Wrestling team runs clinic for elementary school students

Becky Perelman/Sagamore Staff


Becky Perelman/Sagamore Staff

Senior Atman Barrile and junior Abe Spurlock demonstrate a wresting move during a clinic for elementary schoolers.

Becky Perelman, Sports Writing Editor

On Saturday, Oct. 21, Brookline 3rd through 8th graders learned how to wrestle in a clinic hosted by the Brookline wrestling team. This practice allowed students who had not yet entered the high school to learn how to wrestle.

According to the wrestling team head coach, Trevour Smith, who is also the event organizer, the clinic is a fun way for elementary and middle school students to learn the basics of wrestling.

Wrestling team members also help out throughout the day. They act as coaches for the younger students.

“It’s good to see the little kids come out and see some good wrestling from them. They will be good models for the younger kids to see,” Smith said.

According to senior, captain Eli Feibel, in the hour and a half long session participants learn a variety of different skills.

“The coach is going to demonstrate some moves and then each of the kids is gonna have a partner and all the counselors are gonna walk around and give them tips on how to do the move better. Then, they do live, actual matches and actually wrestle,” Feibel said.

Feibel said that the main purpose of the event is to teach students how to wrestle and recruit them for the team.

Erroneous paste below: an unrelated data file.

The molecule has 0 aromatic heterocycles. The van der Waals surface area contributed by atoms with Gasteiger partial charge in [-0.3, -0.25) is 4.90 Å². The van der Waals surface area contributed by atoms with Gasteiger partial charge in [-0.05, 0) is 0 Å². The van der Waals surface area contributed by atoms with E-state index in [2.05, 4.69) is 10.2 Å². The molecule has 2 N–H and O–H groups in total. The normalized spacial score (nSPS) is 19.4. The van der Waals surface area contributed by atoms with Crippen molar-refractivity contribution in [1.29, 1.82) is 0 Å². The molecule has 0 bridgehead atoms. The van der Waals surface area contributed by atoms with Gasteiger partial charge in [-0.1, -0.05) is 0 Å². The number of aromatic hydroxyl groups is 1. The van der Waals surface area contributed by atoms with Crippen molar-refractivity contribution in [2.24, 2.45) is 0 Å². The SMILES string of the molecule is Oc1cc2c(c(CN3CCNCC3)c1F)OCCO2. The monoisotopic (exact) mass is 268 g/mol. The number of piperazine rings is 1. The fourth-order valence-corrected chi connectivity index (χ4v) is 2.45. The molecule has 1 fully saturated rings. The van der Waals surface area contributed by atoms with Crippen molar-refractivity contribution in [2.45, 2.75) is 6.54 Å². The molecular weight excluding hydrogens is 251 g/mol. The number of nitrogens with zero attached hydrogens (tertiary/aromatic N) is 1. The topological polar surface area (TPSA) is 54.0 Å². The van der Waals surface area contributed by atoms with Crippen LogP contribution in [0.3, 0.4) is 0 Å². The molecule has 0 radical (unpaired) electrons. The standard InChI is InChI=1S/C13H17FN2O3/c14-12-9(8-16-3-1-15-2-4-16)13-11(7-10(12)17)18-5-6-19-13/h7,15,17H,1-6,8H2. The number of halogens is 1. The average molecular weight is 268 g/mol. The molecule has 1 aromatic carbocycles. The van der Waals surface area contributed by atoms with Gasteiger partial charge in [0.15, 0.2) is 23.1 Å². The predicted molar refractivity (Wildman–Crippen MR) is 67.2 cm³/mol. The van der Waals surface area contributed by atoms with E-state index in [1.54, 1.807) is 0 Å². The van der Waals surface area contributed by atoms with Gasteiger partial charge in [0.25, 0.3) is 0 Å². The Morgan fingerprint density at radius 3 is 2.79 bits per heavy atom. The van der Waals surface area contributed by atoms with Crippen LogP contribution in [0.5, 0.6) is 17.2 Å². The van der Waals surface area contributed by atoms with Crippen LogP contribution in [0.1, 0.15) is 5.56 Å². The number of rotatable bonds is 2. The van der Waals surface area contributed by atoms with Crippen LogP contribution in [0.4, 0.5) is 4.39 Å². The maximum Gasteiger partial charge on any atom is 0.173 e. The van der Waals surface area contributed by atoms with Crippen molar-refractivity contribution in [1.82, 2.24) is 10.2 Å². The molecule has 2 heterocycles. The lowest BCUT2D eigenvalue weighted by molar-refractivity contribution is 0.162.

“It’s a lot of young kids from all the Brookline Middle Schools coming. We’re trying to recruit some of them to wrestle on the high school team and get them excited about wrestling because we have a small program that we are trying to grow. We want a lot of freshmen who already know how to wrestle when they come in,” Feibel said.

According to Feibel most of the wrestling team learns to wrestle when they are freshmen, and with this program students get a chance to learn more about wrestling before entering the high school.

“Most of us started freshman year, there’s just a few of us who started beforehand but the one’s who started beforehand didn’t start through Brookline, they started through wrestling clubs,” Feibel said.

According to Atman Barrile, a senior on the team, helping students learn how to wrestle will help them when they come to the high school.

“It’s really hard to start as a freshmen and having to pick up so much to build a foundation, so then, when they actually come to the high school they’re not just fresh,” Barrile said.

Barrile wishes that he would have had this program when he was in middle school so he would have a base coming in and be able to pick up more things faster.

Smith’s goal for the program is to have students learn more about wrestling.

“I just want to envision that Brookline will be one of the best cities or towns that has wrestling as one of their premier sports. I thought of the event last year, I really want it to grow. We definitely want to make it an annual event, we want more kids in the community to have something to do when they are younger,” Smith said.